Pop culture obsessives writing for the pop culture obsessed.
Pop culture obsessives writing for the pop culture obsessed.
Illustration for article titled iBreak Point/i scores some laughs, but fails the Ron Shelton sports comedy test

When it comes to lightly comic sports movies, Ron Shelton has long been the gold standard, yet rarely does anyone attempt to emulate films like Bull Durham, Tin Cup, and Play It To The Bone. Granted, it’s a tough sensibility to pull off, as Shelton dared to walk the treacherous line between charmingly eccentric and irritatingly quirky. The new doubles tennis comedy Break Point—not to be confused with the forthcoming remake of Point Break, due at Christmas—gives it a shot, and actually does a pretty good job at keeping the jokes wry and low-key, with just a few detours into broader, Will Ferrell-ish territory. Unfortunately, the screenplay is otherwise so relentlessly formulaic that the movie never really gets a chance to cut loose. It’s the kind of amiable but predictable trifle that nobody ever seeks out, but that will mildly amuse everyone who happens to stumble onto it when it hits cable and the streaming services.


Like Roy McAvoy, the golf pro played by Kevin Costner in Tin Cup, over-the-hill tennis player Jimmy (Jeremy Sisto) impulsively decides to try to qualify for the U.S. Open. Trouble is, his doubles partner has just dumped him, because Jimmy, like Roy McAvoy, values potential greatness over reliability. Just as Roy would risk landing the ball in the water rather than playing the percentages and shooting for the green, Jimmy tries to ace every serve, which causes him to double-fault on a regular basis. Jimmy, however, has a secret weapon: his younger brother, Darren (David Walton), who’s given up professional tennis to work as a substitute teacher. The two brothers have barely spoken in years, ever since Jimmy abandoned Darren to team up with a better pro. After some bickering, however, they agree to take one final shot at glory, with Darren’s more conservative game counterbalancing Jimmy’s aggressive recklessness.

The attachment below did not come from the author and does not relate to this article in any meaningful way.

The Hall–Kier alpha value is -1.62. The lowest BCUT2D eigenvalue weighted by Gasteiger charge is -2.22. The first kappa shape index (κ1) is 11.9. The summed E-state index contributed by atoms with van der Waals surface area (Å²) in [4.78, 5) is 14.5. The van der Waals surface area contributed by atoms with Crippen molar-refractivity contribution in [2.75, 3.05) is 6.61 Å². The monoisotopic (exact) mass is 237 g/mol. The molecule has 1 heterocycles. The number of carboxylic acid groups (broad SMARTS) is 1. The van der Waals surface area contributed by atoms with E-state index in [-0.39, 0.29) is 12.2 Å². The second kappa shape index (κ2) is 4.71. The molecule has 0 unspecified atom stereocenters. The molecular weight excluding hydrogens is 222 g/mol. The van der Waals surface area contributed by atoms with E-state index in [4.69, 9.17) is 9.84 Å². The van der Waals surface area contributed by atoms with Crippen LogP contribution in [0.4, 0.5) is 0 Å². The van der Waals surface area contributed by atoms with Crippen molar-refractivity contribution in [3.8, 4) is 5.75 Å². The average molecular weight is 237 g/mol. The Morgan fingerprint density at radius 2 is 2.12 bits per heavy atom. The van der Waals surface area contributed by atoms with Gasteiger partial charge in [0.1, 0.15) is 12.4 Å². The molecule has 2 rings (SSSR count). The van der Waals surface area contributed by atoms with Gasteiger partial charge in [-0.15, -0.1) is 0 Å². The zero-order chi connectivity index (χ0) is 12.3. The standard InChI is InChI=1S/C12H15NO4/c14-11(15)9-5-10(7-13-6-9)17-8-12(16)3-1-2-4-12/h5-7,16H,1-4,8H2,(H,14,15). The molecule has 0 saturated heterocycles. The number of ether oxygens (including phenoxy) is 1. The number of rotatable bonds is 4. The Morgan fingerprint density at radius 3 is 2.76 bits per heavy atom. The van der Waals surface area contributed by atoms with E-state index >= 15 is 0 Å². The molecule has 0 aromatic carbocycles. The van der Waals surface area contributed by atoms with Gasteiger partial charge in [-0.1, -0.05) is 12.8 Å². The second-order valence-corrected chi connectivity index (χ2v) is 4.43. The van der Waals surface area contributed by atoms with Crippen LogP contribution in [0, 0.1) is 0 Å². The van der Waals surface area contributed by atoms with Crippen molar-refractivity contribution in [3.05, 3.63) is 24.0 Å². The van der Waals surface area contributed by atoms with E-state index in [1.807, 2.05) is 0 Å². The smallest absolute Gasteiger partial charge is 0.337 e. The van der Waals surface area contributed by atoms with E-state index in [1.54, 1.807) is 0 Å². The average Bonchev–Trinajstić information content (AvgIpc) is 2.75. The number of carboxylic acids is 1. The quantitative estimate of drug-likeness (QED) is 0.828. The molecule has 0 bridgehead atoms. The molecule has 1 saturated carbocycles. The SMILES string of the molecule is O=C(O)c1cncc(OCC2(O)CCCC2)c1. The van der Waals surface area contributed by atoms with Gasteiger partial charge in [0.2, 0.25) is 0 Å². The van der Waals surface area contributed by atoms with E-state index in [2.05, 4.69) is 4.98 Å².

That odd-couple dynamic serves the film well, too, as Sisto’s often hilariously obnoxious performance is held in check by Walton’s nicely calibrated portrait of self-effacing decency. When Break Point focuses squarely on the contentious relationship between its two brothers (with occasional glimpses of their dad, nicely underplayed by J.K. Simmons), mining humor from their personality clashes, it’s a lot of fun. And the matches, which journeyman TV-comedy director Jay Karas (episodes of Brooklyn Nine-Nine, Workaholics, etc.) shoots mostly from on-court, are credibly exciting. So it’s a shame that screenwriter Gene Hong, working from a story he devised with Sisto, throws in such dopey, pandering subplots as Darren’s efforts to impress Heather (Amy Smart), a young woman who works for his dad, but who already has a (horrible, expendable) boyfriend. And the movie could do entirely without Barry (Joshua Rush), one of Darren’s middle-school students, who’s so lonely that he attaches himself to Darren, then later decides he wants to become a ball boy. There are training montages set unironically to hard-driving rock music, too. Ron Shelton would cringe.

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